Genius Minds and Flourishing of Talents

Genius Minds and Flourishing of Talents


Question: You refer to “genius minds” in various articles and talks. What do you mean by genius minds? What are the points of consideration in order to let those people’s talents flourish?

Answer: When we say “genius minds,” we refer to those who try to understand the era they live in, the society, humans, the universe, phenomena… in short everything, who strive to put into practice the theoretical information they have learned, and who constantly think, inquire, and investigate in this respect. As these people are fixed on searching for truth, love of knowledge, and passion for investigation, they can solve the problems they pursue by God’s grace, can make very surprising achievements, can clear up muddled thinking, and thus become a means of illumining the society they live in.

Talents Are Causes of Trial

It is necessary to note that the people who attained such a level are in a position to face certain potential dangers. For example, they may take pride in their talents, see themselves as distinguished, and thus be deceived by the misjudgment that they can overcome any problem with their own intellect and abilities. In such psychology, they can even view themselves to be the one who lays down the law. Or since they wish to emphasize their superiority, they might take an indifferent and rigid attitude towards others’ thoughts and opinions. In other words, their high achievements in certain cases might cause them to look down on the people around them and take their opinions lightly. By even developing a certain code of rebellion of their own, they might begin to refuse even very plausible thoughts developed as a result of serious pondering and forget the fact that doing things for the sake of God is exalted above all.
Actually, what lies at the root of such wrongs is a lack of learning manners. In the past, people who were responsible for education were very good teachers of manners as well. That is, true educators were exemplary persons to the people around them in every way—the way they sat, got up, stood, together with their beliefs, thoughts, and worldviews; they were teaching manners in a silent language. However, considering the education system in our time, it is very difficult to say that the teaching of knowledge and manners are in line. Even if we consider the fact that informative teaching has made great progress, it will not suffice to fill the gap we have mentioned. Education means elevating someone potentially human to the level of true humanity. As for ideal educators, they have to possess the ability to produce a monument of a human, like an able sculptor. If genius minds are not cultivated in the hands of good educators and not brought up under their influence, then it is very difficult for them to rid themselves of the diseased thought of “I know everything the best” and gain an understanding to let them benefit from other people.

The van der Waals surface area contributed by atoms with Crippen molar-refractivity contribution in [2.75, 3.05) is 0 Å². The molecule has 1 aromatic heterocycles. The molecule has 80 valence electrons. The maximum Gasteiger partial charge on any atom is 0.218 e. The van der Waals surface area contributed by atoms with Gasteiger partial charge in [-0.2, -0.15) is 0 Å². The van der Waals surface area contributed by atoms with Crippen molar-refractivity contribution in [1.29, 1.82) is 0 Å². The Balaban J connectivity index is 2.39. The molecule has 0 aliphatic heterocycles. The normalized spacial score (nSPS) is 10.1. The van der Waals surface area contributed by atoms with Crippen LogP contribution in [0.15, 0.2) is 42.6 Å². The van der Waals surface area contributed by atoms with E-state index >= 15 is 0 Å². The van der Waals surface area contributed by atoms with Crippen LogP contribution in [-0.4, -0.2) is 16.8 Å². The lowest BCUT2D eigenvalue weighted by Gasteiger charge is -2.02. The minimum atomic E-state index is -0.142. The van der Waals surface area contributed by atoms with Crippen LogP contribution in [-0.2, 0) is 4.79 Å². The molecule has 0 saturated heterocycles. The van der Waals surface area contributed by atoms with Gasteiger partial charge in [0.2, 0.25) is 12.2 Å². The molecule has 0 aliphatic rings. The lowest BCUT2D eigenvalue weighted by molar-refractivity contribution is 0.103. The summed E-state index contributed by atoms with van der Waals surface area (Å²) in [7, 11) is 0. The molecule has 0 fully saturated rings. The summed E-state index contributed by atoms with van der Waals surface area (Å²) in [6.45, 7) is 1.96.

Those Who Are Crushed under the Weight of Their Ego
In relevance to our subject, I previously related a certain attitude by one of the heroes of the first rank who served Bediüzzaman for a lifetime. While discussing an issue, one of the people near this heroic personage revealed an idea contrary to his thought. Still, that great personage responded with a smile and said, “It must be so my brother. It may be you who is telling the truth.” He did so because he felt that the person before him was not at a level and was not ready to accept the truth and comprehend what he had to say. However, when the person who objects there witnesses the faltering of his own considerations at times, he comes near that great guide and this time says, “Sir, I was mistaken at that thought of mine. What you said was right.” Without changing his manners, the sagacious one says again, “It must be so my brother.”
I can also say that I have had similar experiences, maybe a thousand times, and ignored these every time. I did so because such people might think they know every matter well and object to everything other people say. In this case, in order not to worsen the problem you leave the issue to the passing of time. Otherwise those people can drift to very different and dangerous points. There are so many grim examples of this throughout history. For example, together with having certain talents, Hitler had a disease as always seeing himself as superior and listened to no sound advice, and consequently condemned an entire nation to great loss for the sake of an adventure—so much so that people in his own society still curse him.